Chris Hansen

Chris Hansen

Here in Colorado, you don’t have to look far to see for yourself the serious impact climate change is having on our state. But amid the many causes for concern about our planet’s climate, including the worst drought in 1,200 years in the West, wildfires, record high temperatures, and a significant setback at the Supreme Court, we should also recognize some reasons to feel hopeful as we work to translate Colorado leadership into national action. 

I remain optimistic because Colorado continues to build on our position as a national leader on climate. We’ve made great strides in the past few years, including Clean Heat Plans for utilities (SB21-264); Clean Energy Plans to achieve 100% carbon free electricity by 2050 (HB19-1313); requiring electric utilities to join an organized wholesale market by 2030 and creating the Colorado Electric Transmission Authority (SB21-072); and setting a goal of one million electric vehicles on the road by 2030. This year in the legislature we passed SB22-051, HB22-1362, and HB22-1249 which will incentivize heat pump technology and green building materials, create model building codes, fund grant programs to incentivize building electrification, and work to reduce air pollution for the health and safety of Coloradans. Additionally, a grid resilience and reliability roadmap, including guidance on microgrids, will be developed. In Colorado we have recognized the difference that state-led action can make for our nation.

At this critical time, another source of progress comes from an unexpected place: Washington, D.C. Late last year, President Biden signed the Bipartisan Infrastructure Law, America’s largest-ever investment in clean energy infrastructure. That funding is now flowing to states.

The legislation provides more than $21 billion to deliver clean energy; an additional $8.6 billion for clean energy manufacturing and workforce development, and another $6.5 billion to weatherize homes and buildings for efficiency. 

For Colorado to continue to lead, we must make the most of these resources, recognizing that infrastructure investments can have a positive impact on our planet when done thoughtfully. We know that just building more roads will not accomplish the goal of reducing global climate impacts and the extreme weather that we experience as a result.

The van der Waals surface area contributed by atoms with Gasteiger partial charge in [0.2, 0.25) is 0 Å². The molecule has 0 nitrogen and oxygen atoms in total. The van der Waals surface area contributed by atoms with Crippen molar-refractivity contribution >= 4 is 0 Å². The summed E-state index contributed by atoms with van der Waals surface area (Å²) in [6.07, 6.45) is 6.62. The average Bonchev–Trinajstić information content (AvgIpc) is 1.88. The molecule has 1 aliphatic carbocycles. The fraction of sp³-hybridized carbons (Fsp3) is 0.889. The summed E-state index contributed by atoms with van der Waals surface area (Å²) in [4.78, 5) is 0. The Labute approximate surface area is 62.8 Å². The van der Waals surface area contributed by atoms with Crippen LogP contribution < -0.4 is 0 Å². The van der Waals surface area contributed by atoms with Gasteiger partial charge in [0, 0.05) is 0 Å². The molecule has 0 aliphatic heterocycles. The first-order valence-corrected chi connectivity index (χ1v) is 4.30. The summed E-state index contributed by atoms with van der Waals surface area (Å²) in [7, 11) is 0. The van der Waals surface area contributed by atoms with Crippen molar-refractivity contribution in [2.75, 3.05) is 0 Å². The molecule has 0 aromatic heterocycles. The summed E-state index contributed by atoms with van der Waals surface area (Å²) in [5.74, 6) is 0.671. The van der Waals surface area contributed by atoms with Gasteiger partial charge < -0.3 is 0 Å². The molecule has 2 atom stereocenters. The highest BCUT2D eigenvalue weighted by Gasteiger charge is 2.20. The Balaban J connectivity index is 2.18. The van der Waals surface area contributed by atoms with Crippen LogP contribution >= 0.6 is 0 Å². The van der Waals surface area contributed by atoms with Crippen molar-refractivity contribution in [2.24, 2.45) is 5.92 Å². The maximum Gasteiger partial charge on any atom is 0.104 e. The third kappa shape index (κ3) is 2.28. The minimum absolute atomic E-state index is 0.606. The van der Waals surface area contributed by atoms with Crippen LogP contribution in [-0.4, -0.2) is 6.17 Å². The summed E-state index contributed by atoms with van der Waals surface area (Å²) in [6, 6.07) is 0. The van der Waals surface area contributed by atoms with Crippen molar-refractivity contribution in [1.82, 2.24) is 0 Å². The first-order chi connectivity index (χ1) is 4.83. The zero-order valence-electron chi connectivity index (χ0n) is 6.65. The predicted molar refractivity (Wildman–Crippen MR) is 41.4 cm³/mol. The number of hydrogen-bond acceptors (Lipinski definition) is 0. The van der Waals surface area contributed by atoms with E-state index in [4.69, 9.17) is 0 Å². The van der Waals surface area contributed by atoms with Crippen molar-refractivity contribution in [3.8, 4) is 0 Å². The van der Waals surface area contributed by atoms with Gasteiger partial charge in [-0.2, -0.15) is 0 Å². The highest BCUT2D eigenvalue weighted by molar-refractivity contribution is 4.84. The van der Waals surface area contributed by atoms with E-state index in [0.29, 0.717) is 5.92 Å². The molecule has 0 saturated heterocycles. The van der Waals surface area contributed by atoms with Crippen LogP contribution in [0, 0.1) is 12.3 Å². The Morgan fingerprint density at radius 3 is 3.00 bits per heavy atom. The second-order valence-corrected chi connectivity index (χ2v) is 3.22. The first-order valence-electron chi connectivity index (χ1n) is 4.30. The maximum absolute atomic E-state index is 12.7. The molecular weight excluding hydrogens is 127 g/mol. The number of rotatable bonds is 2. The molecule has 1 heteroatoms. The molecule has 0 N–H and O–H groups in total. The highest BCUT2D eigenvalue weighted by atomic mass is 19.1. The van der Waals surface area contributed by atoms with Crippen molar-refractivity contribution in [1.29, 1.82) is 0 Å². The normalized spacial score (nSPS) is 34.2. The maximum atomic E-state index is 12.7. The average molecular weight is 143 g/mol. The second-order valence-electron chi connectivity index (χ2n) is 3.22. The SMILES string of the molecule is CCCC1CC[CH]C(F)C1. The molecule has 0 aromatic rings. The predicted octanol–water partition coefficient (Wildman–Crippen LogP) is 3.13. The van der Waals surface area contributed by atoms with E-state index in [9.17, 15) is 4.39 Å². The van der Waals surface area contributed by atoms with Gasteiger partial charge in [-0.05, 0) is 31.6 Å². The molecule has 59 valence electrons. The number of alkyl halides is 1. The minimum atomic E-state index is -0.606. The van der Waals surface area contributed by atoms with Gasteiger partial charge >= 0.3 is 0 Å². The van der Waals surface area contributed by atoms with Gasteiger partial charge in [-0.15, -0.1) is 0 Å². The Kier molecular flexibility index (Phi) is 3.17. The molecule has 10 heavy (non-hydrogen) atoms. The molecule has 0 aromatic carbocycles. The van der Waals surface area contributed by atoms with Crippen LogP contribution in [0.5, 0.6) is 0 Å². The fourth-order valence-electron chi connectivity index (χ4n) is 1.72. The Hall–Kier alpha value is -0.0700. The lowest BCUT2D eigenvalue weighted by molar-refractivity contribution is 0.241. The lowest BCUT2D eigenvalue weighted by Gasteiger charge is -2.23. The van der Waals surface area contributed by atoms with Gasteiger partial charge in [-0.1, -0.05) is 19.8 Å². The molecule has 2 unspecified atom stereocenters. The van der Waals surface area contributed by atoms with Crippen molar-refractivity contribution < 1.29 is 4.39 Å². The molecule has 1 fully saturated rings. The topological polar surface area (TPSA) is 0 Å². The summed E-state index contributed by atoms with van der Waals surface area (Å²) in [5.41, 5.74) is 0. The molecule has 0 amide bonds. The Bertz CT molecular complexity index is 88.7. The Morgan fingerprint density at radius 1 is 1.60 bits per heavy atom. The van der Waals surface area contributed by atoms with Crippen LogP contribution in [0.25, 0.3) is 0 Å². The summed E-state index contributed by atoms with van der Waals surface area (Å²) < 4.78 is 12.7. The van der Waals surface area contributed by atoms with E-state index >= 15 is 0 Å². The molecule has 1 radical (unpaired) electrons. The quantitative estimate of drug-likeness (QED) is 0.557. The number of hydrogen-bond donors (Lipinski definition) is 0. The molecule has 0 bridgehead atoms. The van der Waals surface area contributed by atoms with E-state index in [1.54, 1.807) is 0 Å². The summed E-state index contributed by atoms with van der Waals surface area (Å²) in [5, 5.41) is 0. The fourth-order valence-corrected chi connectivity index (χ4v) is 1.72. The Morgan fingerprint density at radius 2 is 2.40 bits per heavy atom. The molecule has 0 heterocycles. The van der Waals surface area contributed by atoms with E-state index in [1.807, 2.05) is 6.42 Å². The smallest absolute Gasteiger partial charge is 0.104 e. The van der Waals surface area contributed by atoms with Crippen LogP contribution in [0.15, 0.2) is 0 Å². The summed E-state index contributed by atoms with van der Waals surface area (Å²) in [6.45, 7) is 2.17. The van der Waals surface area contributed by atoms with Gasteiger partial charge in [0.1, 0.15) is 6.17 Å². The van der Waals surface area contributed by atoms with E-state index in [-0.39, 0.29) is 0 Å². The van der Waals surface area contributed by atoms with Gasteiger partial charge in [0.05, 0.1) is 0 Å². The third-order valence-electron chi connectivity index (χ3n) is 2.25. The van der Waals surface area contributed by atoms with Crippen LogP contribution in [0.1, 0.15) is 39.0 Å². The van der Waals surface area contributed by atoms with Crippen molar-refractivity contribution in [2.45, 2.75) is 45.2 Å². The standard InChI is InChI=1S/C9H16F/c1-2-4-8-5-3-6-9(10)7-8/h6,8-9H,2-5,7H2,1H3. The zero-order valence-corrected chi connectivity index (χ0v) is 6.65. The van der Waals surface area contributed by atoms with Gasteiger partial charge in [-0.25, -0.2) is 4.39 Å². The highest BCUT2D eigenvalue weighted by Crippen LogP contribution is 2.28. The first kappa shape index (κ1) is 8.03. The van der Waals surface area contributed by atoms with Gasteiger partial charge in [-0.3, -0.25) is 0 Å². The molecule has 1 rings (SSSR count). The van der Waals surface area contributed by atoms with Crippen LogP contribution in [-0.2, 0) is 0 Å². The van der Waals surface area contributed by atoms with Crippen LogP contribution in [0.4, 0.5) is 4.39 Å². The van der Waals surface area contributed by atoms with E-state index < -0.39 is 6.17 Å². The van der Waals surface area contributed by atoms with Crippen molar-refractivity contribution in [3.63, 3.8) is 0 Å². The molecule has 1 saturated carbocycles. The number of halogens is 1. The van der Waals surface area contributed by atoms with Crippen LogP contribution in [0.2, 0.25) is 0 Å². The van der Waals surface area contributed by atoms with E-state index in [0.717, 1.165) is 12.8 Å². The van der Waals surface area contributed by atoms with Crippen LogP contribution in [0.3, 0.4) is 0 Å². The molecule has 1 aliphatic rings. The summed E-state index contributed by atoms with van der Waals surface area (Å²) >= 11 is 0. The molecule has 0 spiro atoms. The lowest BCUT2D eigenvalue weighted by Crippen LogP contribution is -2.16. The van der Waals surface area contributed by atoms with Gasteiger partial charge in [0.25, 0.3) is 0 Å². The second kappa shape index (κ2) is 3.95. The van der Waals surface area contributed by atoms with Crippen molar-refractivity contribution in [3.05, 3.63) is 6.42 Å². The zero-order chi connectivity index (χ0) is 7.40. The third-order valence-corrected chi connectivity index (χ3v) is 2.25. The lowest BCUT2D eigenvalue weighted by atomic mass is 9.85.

I’m a member of the national organization, NewDEAL, which convenes innovative elected officials and experts to identify solutions to our biggest challenges, and we are working on a roadmap for maximizing the benefits of the infrastructure law for our planet. It’s vital that leaders in Colorado, and across the country, are ambitious and opportunistic, bringing together state and local officials to work together, while also leveraging private sector partnerships to unlock more investment which SB22-130 helps us to accomplish.

And we can start taking advantage of this opportunity immediately. At the end of March, the Department of Energy announced it is accepting applications for more than $3 billion from its Weatherization Assistance Program. In Colorado, that funding can help low-income households with upgrades that will reduce energy costs while making homes warmer in the winter and cooler in the summer. Improvements might include installing insulation; updating heating and cooling systems; and upgrading electrical appliances. Nationwide, homeowners can save nearly $400 per year after weatherization assistance.

There is also $2.5 billion available to allow the Department of Energy to support, through loans and capacity contracts, transmission projects across the United States. An interconnected grid system will be crucial in advancing efforts to decarbonize the electricity sector. 

In addition, the Department of Energy will join with the Department of Transportation to build out the nation’s electric vehicle charging infrastructure. The Biden administration will focus on “filling gaps in rural, disadvantaged, and hard-to-reach locations,” meaning Colorado could be a nationwide leader in making our state accessible to electric cars and trucks.

Another $5 billion will help localities purchase electric school buses rather than diesel ones. While electric buses may cost more initially, they save our school districts money in the long run, reduce our dependence on foreign oil, and keep harmful pollutants out of our air and away from our children.

I’m optimistic we will make the most of this moment, in part because Colorado has not been waiting around for this funding. In January, Gov. Polis joined the Building Performance Standards Coalition, announced by the White House to create policies and regulations that make new buildings more efficient and generate less emissions. Colorado joined with Washington State and more than 30 cities to share best practices for a greener future.

In April, a new climate report from an international group of scientists showed our planet is “on a fast track to climate disaster,” according to U.N. General Secretary António Guterres. Our state must take full advantage of new opportunities to make a difference. If we want our children to enjoy clean water, clean air, and Colorado’s beautiful outdoors, then we must invest in clean energy now. Despite the urgency and severity of the climate crisis, I still hold on to hope that we can meet this moment together.

Chris Hansen, a Denver Democrat, represents District 31 in the Colorado Senate.

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